Mumbai: The world's largest software company Microsoft Corp. has made an unsolicited bid for Yahoo! Inc., at a share price of $31 per share, making the total offer value around $44.6 billion.
The offer is at a 62 per cent premium to Yahoo's closing stock price of $19 on 31 January 2008, Microsoft said in a statement.
Yahoo! shareholders have the option of choosing either cash or stock, according to Microsoft.
Yahoo!'s shares have slid 32 per cent this year, and the offer, besides being the largest ever proposed acquisition by Microsoft, has the potential of creating the ''most formidable competitor yet'' for Google, the search engine giant, according to the New York Times.
''This proposal represents a compelling value realization event for your shareholders,'' Steven A. Ballmer, Microsoft's chief executive, said in a letter to Yahoo!'s board sent Thursday.
Microsoft and Yahoo! have been collaborating to find ways of working together since some years now, specially 2006 – 2007, though Yahoo! had ruled out earlier proposals for merging with Microsoft.
''Although the synergies between the two companies, which Microsoft asserts are worth at least $1 billion a year, are certainly great, the merger also raises the question of how effectively they'll be able to continue operating during their integration," commented Andrew Frank, research vice president at Gartner.
The New York Times reports that Microsoft's announcement was ''unsolicited and its premium unusually high, marking it as an aggressive bid that could turn hostile.''
Yahoo! has a traffic rank of 1, according to web information company Alexa.com, which also says that it has been online since 18 January, 1995. Alexa ranks Google's traffic at 2.
In its statement, Ballmer said, "We have great respect for Yahoo!, and together we can offer an increasingly exciting set of solutions for consumers, publishers and advertisers while becoming better positioned to compete in the online services market. We believe our combination will deliver superior value to our respective shareholders and better choice and innovation to our customers and industry partners."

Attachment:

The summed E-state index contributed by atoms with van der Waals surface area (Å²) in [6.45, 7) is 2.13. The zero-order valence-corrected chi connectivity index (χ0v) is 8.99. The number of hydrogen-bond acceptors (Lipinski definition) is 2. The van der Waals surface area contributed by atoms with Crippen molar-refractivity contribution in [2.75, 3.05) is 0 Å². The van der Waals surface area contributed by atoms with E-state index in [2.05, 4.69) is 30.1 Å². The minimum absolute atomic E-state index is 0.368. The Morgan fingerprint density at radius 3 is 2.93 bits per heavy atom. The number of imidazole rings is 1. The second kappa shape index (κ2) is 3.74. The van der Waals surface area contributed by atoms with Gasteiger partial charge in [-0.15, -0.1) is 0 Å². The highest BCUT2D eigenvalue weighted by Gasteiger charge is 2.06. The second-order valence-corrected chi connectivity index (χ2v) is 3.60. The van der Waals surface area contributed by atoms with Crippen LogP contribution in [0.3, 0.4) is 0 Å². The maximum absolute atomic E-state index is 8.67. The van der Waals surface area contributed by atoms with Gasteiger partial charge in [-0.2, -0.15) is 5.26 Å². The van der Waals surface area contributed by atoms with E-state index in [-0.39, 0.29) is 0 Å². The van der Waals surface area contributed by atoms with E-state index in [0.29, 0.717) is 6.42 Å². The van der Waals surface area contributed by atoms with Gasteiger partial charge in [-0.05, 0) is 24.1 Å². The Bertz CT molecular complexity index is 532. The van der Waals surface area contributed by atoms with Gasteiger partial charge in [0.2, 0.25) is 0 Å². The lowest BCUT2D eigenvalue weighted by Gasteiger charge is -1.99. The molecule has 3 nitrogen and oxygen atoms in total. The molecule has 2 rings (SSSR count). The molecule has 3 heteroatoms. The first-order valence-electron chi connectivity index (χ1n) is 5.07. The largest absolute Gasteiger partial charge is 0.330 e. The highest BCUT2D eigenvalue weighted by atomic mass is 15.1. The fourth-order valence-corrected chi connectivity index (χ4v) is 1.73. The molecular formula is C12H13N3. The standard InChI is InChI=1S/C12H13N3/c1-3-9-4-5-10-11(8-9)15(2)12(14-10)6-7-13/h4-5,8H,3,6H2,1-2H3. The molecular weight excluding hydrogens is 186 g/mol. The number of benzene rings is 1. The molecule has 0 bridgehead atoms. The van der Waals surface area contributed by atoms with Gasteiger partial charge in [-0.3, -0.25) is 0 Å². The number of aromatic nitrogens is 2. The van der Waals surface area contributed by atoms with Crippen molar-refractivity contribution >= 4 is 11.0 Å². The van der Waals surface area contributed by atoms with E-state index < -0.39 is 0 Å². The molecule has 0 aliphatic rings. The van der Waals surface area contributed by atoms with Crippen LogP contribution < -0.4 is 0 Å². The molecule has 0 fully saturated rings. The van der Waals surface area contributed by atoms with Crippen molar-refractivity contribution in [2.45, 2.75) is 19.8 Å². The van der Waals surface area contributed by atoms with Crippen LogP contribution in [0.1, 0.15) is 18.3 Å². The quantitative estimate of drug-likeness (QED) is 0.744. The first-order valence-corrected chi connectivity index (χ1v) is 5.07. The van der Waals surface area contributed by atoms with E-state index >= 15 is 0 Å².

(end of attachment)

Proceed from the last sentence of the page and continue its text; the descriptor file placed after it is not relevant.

The statement also cited Ray Ozzie, chief software architect at Microsoft, as saying "Our lives, our businesses, and even our society have been progressively transformed by the Web, and Yahoo! has played a pioneering role by building compelling, high-scale services and infrastructure. The combination of these two great teams would enable us to jointly deliver a broad range of new experiences to our customers that neither of us would have achieved on our own."
Microsoft's statement said, ''the online advertising market is growing at a very fast pace, from over $40 billion in 2007 to nearly $80 billion by 2010. The resulting benefits of scale along with the associated capital costs for advertising platform providers make this a time of industry consolidation and convergence. Today this market is increasingly dominated by one player,'' squarely indicating Google.
''Together, Microsoft and Yahoo! can offer a competitive choice while better fulfilling the needs of customers and partners,'' the statement added.
In his letter to the board, Steve Ballmer has cited the combination of Microsoft and Yahoo! and having the potential to create ''a more efficient company with synergies in four areas: scale economics driven by audience critical mass and increased value for advertisers; combined engineering talent to accelerate innovation; operational efficiencies through elimination of redundant cost; and the ability to innovate in emerging user experiences such as video and mobile.'' Microsoft believes these four areas will generate at least $1 billion in annual synergy for the combined entity.
However, Fink says, "The online advertising business requires significant levels of account service and even the perception of a diversion could wind up delivering business to their competitors," he said.
Microsoft expects the proposed combination to receive all necessary regulatory approvals, indicating that the proposed transaction would be completed sometime in the second half of calendar year 2008.
Fink, however says ''Antitrust laws are also a concern with any deal of this size. While the current US administration is less likely to pose a problem, in recent years the European Union has aggressively policed similar mergers.''